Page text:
WiMAX impact of Sprint-Nextel

5 thoughts on “WiMAX impact of Sprint-Nextel”

  1. Martin G. has also said he believes the MMDS will sit vacant and so do I, but for reasons not yet articulated.

    Now that I’ve had a night to sleep on this deal, I think its a terrific deal for Sprint and Nextel, and an awful deal for consumers. In fact, if Jeff (at BuzzMachine) wants to turn the tables on the puritans undo influence over at the FCC, the Blogosphere should really rally against this deal.

    A believe the MMDS spectrum will never be lit, but will serve as an effective “barrier to entry” by sitting vacant.

    If players outside of telecom think about making serious bids in the new 700mhz auctions, their financiers will have to really consider the “time to market” bloodbath new players could suffer in the race to offer new services. With all that vacant MMDS spectrum just waiting to go. Its like a big dare, and financers don’t like sucker plays.

    If this deal happens, then we have 3 players, 2 RBOCS, and new Sextel. The RBOCs are not going to do anything stupid on pricing because of their losses from fixed lines.

    Thus Sextel will have the ability to biggyback on the RBOCs need for the current stable price structure, and since together Nextel+Sprint will have enough scale to already be profitable, they’ll can just coast along and count the money.

    There’s enough business for the 3 of them to really hammer consumers, and slow the pace of innovation to a crawl.

    This deal is ultimately bad for consumers.

    We’ll be held hostage to three very profitable companies with no incentive to rock the boat.

    I think this will be harder to get approved than the conventional wisdom thinks, plus it could be a non-political test for the blogosphere.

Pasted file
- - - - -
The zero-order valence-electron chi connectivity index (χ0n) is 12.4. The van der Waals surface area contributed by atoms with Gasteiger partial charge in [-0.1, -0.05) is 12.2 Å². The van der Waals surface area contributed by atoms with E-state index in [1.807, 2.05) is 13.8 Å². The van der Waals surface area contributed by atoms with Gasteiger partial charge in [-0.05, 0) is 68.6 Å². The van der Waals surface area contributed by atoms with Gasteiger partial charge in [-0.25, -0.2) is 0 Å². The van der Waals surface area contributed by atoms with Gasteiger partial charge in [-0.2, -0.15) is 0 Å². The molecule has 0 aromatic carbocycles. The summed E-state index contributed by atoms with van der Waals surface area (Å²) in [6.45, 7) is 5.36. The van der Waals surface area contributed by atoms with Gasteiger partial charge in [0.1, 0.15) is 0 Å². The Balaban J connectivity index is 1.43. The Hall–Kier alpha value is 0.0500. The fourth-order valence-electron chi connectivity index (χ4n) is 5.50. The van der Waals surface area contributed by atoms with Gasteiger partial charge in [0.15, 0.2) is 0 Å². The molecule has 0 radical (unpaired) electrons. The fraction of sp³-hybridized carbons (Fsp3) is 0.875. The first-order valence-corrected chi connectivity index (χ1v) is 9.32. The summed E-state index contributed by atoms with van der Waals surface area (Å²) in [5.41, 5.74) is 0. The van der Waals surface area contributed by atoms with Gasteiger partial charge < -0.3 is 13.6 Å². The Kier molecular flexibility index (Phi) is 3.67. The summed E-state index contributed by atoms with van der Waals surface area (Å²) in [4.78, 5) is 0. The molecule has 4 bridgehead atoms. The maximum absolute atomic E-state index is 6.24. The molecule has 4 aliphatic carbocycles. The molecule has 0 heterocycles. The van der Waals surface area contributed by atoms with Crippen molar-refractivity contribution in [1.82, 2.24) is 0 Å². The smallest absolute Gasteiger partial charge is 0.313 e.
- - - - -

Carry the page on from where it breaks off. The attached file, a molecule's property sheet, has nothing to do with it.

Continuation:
How much influence do folks in their pajamas really have?

  2. Charlie, remember that the FCC has a large proposal to reform the MMDS band to make it more useful and to bring in more auction revenue. But I don’t know the status of that reform. I liked the plan, but my understanding was that MMDS incumbents would fight because it would cause them to lose some of their ability to control the band.

  3. Glenn, nice to see that you’ve turned the comments on, on your very good WiFi blog.

    I believe you’ve got the right idea (MMDS reform) but the details are off.

    MMDS reform was to allow it to be more competitive vs. the PCS/Cellular bands. The reform was to relax certain obsolete restrictions. But this reform mostly got started/took place before Nextel bought out MCI and Nucentrix’s MMDS inventory.

    Most of MMDS has already been auctioned and Sextel would own 80-90% of this band. Since they are a PCS/Cellular operator and MMDS is more expensive from a CAPEX angle, the MMDS reform is moot.

    Now I swear I’m not a conspiracy guy, but on a Sunday morning before my resident toxins have awoken, I started thinking about this deal.

    Who is ready and willing to buy MMDS spectrum, if the FCC tells Sextel to unload it? Clearwire!!! Wireless’s very own Howard Hughes.

    I wonder just when this rumored deal was hatched?

    Something just doesn’t feel right about this deal.

    Anyway since the one thing everybody agrees on is that if approved this is the LAST deal, then I suspect everybody that is inclined to opposed this bugger is going to come out guns ablazin’.

  4. My understanding is that current MMDS licenseholders would see their portfolios reduced under the reorganization, though. I’m talking about the June 2004 proposal not the loosening of licensing. I’ve found most people are thinking about the older loosening issue re MMDS not the total reorganization!

  5. Having worked in the MMDS field at Sprint in a former life, the biggest impediments to progress I saw are the incumbet license holders. Sprint has lease rights, but does not own outright, a very significant portion of the MMDS spectrum. Many of these license holders are holdouts from the 70s when the frequency was used for television, and are sitting on their licenses hoping for enough money to retire on. Because of the channel interleaving, multiple parties have to be negotiated with individually to get enough spectrum to go to market.

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